This post summarises the second debate of the conference cycle about the crisis in Catalonia, titled Spain and Catalonia: Is There a Way Out of the Impasse?, took place on February 8 at the London School of Economics and Political Science (LSE). This debate analysed the political causes of the conflict, the current crisis, and the possible means of resolution. Jonathan Hopkin, Sandra León and Toni Rodon, three academics whose research has addressed the Spanish political system from different perspectives, were the speakers responsible for discussing these issues. In this post we collect the main ideas that emerged throughout the conference.
The causes of the conflict: How much does the economic crisis explain?
The moderator of the session, Antonio Barroso, opened the debate by asking Hopkin to what extent the Catalan case is unique in Europe or if it is comparable with that of other regions. In addition to referring to the dynamics of party competition in Catalonia -particularly the struggle for hegemony between the independence parties- the English political scientist defended the need to place Catalonia in the context of comparative politics. For him, the secessionist movement must be framed within the many anti-establishment movements that have emerged in recent years in many advanced democracies, such as Brexit, Trump’s victory, or the triumph of Syriza. All these phenomena share the fact that they emerged after the Great Recession that began in 2008. According to Hopkin, high levels of unemployment and the increase in inequality tend to provoke the radicalisation of political positions. In addition, in adverse economic circumstances identity politics prove to be an especially powerful weapon. Therefore, even if each of these anti-establishment movements is presented as unique, in reality, all originate in the important deterioration of the economic situation.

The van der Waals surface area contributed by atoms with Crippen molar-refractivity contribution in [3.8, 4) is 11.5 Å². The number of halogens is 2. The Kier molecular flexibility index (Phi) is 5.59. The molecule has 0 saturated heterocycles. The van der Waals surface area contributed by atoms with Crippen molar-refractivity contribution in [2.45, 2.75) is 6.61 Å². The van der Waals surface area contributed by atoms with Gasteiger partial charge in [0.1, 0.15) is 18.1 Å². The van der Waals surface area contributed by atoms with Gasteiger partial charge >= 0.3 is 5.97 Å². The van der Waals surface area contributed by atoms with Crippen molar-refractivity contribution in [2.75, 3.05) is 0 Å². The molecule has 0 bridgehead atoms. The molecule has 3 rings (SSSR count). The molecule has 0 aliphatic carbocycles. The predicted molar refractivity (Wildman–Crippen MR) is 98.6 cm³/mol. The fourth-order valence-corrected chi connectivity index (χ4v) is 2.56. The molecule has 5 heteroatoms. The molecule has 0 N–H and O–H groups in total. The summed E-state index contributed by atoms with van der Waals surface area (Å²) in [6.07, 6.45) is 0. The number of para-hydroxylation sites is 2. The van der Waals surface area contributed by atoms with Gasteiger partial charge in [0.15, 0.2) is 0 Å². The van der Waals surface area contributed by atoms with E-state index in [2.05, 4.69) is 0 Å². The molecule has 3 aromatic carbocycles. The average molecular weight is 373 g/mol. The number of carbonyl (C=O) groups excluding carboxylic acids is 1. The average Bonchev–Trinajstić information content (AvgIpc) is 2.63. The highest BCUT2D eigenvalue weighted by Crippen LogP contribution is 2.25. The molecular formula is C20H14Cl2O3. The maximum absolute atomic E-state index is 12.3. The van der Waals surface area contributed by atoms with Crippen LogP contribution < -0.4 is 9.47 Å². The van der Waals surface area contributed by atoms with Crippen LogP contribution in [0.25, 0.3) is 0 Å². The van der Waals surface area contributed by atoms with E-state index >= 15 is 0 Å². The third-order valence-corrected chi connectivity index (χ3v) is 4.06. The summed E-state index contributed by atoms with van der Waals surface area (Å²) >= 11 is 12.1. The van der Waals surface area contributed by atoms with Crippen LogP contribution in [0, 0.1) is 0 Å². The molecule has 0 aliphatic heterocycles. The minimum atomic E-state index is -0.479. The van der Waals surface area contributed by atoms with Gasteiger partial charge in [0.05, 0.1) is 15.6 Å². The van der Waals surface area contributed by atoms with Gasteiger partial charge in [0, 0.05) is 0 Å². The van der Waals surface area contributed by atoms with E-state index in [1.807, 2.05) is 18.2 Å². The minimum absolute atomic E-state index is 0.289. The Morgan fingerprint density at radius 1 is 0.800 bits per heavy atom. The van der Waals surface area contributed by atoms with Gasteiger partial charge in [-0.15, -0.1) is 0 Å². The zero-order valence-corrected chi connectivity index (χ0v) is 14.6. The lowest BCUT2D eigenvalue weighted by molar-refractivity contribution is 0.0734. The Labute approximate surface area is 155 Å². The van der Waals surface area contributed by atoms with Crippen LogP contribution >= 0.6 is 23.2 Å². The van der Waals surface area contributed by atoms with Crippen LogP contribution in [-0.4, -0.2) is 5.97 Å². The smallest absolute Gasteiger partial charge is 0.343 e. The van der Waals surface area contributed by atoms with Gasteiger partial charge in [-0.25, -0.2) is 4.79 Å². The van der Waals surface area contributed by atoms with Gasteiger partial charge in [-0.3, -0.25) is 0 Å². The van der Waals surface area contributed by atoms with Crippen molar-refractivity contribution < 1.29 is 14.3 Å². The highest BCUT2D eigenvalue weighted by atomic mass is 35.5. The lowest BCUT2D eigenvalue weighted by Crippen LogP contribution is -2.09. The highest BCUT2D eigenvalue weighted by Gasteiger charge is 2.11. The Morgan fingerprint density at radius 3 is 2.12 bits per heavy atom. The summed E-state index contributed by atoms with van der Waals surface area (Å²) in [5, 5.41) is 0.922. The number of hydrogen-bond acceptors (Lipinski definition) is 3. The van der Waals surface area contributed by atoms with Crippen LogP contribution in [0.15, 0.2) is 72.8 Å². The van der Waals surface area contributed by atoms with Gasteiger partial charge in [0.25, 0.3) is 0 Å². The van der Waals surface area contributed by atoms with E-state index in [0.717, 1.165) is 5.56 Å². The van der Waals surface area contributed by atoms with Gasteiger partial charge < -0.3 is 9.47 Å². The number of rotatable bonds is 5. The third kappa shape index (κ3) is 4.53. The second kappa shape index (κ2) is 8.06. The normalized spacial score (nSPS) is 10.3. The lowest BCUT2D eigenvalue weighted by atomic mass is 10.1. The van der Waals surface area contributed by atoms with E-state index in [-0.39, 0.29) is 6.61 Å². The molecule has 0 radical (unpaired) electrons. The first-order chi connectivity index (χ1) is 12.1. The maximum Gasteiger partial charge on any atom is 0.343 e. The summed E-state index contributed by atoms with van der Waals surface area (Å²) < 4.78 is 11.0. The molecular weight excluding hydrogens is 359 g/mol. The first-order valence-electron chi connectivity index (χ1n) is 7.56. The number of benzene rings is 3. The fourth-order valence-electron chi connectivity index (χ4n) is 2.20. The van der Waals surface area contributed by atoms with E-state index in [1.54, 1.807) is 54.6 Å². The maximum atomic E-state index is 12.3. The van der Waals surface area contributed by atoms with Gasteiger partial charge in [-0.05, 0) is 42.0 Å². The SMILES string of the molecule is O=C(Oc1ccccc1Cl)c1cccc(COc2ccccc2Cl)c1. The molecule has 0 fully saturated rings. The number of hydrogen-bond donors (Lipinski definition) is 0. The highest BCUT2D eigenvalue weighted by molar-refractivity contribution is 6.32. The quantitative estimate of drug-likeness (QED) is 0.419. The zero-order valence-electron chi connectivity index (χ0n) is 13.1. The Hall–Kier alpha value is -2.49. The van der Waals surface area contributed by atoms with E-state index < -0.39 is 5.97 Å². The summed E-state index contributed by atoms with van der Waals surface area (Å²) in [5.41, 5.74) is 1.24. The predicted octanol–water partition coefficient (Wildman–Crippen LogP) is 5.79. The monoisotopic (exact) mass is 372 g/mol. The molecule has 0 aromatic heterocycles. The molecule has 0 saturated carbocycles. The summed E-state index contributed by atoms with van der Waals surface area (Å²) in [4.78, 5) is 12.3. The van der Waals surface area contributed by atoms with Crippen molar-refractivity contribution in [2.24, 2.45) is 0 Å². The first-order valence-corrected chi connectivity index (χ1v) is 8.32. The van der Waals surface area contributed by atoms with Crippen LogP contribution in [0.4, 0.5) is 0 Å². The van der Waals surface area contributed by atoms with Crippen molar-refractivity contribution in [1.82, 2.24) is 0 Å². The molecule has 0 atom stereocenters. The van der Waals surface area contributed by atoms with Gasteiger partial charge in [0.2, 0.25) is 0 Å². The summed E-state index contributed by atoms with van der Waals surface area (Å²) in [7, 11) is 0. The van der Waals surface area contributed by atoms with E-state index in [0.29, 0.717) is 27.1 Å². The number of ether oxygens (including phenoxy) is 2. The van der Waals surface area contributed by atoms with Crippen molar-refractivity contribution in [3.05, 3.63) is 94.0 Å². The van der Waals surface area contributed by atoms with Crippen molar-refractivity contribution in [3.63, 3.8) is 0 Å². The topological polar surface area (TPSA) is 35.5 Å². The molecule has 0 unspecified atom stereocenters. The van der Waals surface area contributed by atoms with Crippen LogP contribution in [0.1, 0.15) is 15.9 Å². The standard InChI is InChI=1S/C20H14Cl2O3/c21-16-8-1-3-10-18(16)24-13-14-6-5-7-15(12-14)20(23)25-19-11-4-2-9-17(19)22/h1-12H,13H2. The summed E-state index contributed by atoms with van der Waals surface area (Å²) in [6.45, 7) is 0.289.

Toni Rodon qualified the contributions of Hopkin by affirming that in many occasions, before an economic crisis, citizens respond by becoming more conservative and not by radicalising their positions. The political scientist made reference to one of his investigations in which he shows that those who have suffered the most from the economic crisis are not necessarily those who support independence. According to Rodon, the factors that explain the rise of the secessionist movement are national identity and, above all, the disappearance of the incentives for the formation of political unions.
According to his explanation, political unions have historically had three advantages: first, they are positive for the regions that are annexed because they serve as a safeguard when economic crises or natural disasters occur; second, they provide security against possible external attacks; third, from the economic point of view, they allow access to larger markets. However, for Rodon these incentives would have disappeared in Europe since the economic shocks are managed by the European Central Bank or other supranational institutions, armies are no longer as relevant as before and the markets have globalised (for example, Rodon said that nowadays Catalonia exports most of its goods to international markets). All this would have caused some of the national minorities that contain many countries to have opted for independence. The result would be what Rodon called ‘the era of secession’, since in the last 50 years more new countries have been formed than ever before.